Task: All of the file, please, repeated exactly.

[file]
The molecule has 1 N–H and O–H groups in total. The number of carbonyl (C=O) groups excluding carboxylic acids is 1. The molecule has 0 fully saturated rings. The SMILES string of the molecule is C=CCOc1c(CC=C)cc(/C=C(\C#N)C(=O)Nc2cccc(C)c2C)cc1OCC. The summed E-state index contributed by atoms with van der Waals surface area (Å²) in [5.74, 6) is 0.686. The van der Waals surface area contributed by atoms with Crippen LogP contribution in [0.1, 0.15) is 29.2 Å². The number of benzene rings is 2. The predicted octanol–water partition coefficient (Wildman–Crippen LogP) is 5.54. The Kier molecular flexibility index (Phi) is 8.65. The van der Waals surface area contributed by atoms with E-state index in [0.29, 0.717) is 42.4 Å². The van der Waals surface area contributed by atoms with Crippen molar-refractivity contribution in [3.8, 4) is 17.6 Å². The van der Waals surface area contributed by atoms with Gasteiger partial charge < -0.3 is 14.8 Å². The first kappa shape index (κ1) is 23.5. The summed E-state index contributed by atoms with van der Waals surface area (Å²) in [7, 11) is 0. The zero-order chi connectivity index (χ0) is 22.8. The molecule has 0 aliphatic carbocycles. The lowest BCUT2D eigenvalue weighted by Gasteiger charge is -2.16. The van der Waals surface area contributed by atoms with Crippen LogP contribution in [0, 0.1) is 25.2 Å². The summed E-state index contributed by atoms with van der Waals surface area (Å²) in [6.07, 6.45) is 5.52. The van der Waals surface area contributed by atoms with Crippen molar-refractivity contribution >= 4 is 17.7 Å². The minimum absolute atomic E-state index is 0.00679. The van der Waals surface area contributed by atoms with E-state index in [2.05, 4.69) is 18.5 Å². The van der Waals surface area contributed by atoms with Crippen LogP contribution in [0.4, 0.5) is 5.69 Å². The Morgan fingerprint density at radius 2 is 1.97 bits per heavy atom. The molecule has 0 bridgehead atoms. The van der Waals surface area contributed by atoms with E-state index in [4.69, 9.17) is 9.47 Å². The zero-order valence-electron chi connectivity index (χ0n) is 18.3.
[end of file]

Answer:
The molecule has 1 N–H and O–H groups in total. The number of carbonyl (C=O) groups excluding carboxylic acids is 1. The molecule has 0 fully saturated rings. The SMILES string of the molecule is C=CCOc1c(CC=C)cc(/C=C(\C#N)C(=O)Nc2cccc(C)c2C)cc1OCC. The summed E-state index contributed by atoms with van der Waals surface area (Å²) in [5.74, 6) is 0.686. The van der Waals surface area contributed by atoms with Crippen LogP contribution in [0.1, 0.15) is 29.2 Å². The number of benzene rings is 2. The predicted octanol–water partition coefficient (Wildman–Crippen LogP) is 5.54. The Kier molecular flexibility index (Phi) is 8.65. The van der Waals surface area contributed by atoms with E-state index in [0.29, 0.717) is 42.4 Å². The van der Waals surface area contributed by atoms with Crippen molar-refractivity contribution in [3.8, 4) is 17.6 Å². The van der Waals surface area contributed by atoms with Gasteiger partial charge < -0.3 is 14.8 Å². The first kappa shape index (κ1) is 23.5. The summed E-state index contributed by atoms with van der Waals surface area (Å²) in [7, 11) is 0. The zero-order chi connectivity index (χ0) is 22.8. The molecule has 0 aliphatic carbocycles. The lowest BCUT2D eigenvalue weighted by Gasteiger charge is -2.16. The van der Waals surface area contributed by atoms with Crippen LogP contribution in [0, 0.1) is 25.2 Å². The summed E-state index contributed by atoms with van der Waals surface area (Å²) in [6.07, 6.45) is 5.52. The van der Waals surface area contributed by atoms with Crippen molar-refractivity contribution >= 4 is 17.7 Å². The minimum absolute atomic E-state index is 0.00679. The van der Waals surface area contributed by atoms with E-state index in [2.05, 4.69) is 18.5 Å². The van der Waals surface area contributed by atoms with Crippen LogP contribution in [0.4, 0.5) is 5.69 Å². The Morgan fingerprint density at radius 2 is 1.97 bits per heavy atom. The molecule has 0 bridgehead atoms. The van der Waals surface area contributed by atoms with E-state index in [4.69, 9.17) is 9.47 Å². The zero-order valence-electron chi connectivity index (χ0n) is 18.3.